Truly Delia Smith has risen to be the First lady of Television Cooking. Ok don’t tell Mary Berry but she just concerns herself with baking nowadays Delia has been shaping and changing British cooking habits since she came onto the screen in the early nineteen seventies. Up until that point, with the exception of Fanny Craddock it was mainly men on tv working away at the Lincat LMR9 Medium Duty 6 Burner Gas Range Oven just like the ones that you can see at https://www.247cateringsupplies.co.uk/catering-appliances/commercial-ovens-and-ranges/commercial-ranges/lincat-lmr9-medium-duty-6-burner-gas-range-oven, very impressive too. Delia was perfect, she seemed like a real mum (although she’s never had children) and housewife who just happened to be very good at cooking and telling us how to do it.
Her initial shows were pretty standard affairs. Called Family Fare; Delia in a kitchen, seemingly hers, going over a few recipes that she’d tried. What was great about it was that she seemed to be letting you in on a secret or she’d just invited you round of a cup of tea and chat. Rather than just tell you she’d taken it upon herself to show you as well. How lovely. Lovely was a well-chosen word as that is what people felt she was. Women thought of her as friend, and men, apparently quite fancied her a bit. Perhaps it was because she left school with no qualifications that she had no airs and graces. She started out her working life in hairdressing before moving on to travel agency work (which must have taught her presenting skills) and shop work. Following a move to London to seek her fortune she started out in small restaurant washing the dishes. Slowly as she gained in confidence the chefs allowed her to do a bit of cooking as well. Enthralled and enthused she took to readying about recipes in the British Museum Reading room, it being free and Smith fun time budget somewhat limited. She then tried the recipes she had learnt out on a family that she lodged with. They loved them.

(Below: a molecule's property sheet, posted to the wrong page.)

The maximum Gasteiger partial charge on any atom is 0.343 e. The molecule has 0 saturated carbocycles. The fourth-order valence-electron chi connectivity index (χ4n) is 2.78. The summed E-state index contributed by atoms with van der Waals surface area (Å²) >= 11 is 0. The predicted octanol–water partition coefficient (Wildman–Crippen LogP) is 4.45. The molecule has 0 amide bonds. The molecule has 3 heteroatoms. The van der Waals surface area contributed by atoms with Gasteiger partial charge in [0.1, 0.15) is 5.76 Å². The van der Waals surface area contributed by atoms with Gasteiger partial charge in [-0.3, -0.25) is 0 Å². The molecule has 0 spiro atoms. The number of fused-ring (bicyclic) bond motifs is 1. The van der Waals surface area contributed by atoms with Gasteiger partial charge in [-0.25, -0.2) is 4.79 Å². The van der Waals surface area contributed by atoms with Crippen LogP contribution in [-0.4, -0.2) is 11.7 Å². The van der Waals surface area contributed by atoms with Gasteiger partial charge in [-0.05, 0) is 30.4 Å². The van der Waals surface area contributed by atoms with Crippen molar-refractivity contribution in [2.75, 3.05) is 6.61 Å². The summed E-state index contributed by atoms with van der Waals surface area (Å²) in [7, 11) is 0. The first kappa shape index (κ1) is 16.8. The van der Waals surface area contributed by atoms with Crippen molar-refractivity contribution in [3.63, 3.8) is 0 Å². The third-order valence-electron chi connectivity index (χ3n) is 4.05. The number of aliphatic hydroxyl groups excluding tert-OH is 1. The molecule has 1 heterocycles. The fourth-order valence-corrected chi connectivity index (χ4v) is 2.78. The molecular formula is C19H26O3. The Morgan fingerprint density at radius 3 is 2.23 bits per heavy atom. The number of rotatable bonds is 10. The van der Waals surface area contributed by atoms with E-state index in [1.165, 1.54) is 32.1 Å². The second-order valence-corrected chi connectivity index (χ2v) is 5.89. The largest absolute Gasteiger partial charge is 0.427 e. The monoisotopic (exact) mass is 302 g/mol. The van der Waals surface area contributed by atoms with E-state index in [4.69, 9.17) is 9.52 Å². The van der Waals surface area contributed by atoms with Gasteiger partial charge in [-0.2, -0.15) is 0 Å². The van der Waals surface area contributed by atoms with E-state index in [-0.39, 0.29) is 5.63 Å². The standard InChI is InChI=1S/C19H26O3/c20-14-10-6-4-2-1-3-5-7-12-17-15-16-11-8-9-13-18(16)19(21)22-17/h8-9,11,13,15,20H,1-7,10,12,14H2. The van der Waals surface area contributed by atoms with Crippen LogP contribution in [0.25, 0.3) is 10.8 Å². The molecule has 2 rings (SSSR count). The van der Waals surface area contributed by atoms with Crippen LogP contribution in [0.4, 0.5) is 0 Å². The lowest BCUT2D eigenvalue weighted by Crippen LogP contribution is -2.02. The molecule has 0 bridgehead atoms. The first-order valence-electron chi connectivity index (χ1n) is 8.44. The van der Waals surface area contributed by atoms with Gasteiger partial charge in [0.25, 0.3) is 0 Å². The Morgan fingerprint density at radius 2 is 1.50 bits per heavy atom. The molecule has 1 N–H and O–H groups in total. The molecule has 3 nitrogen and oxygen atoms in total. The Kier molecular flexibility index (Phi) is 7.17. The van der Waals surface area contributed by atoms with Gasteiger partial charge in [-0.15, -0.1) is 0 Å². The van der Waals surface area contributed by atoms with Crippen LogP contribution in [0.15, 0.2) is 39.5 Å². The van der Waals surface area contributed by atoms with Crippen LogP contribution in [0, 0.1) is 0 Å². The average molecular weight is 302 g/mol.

Her television career began as a food photographer. Her years in the restaurant and other roles had taught her what good looked like and how best to get the food to look appealing. A skill she was to utilise for many years. She became a food writer for the Daily Mirror and several other newspapers down through the years before landing regular job on Look East, a regional BBC programme, that was picked up by the network. This saw her on TV for the 1973 through to 2013 an incredible 40 years. She is retired now but still publishes recipes online.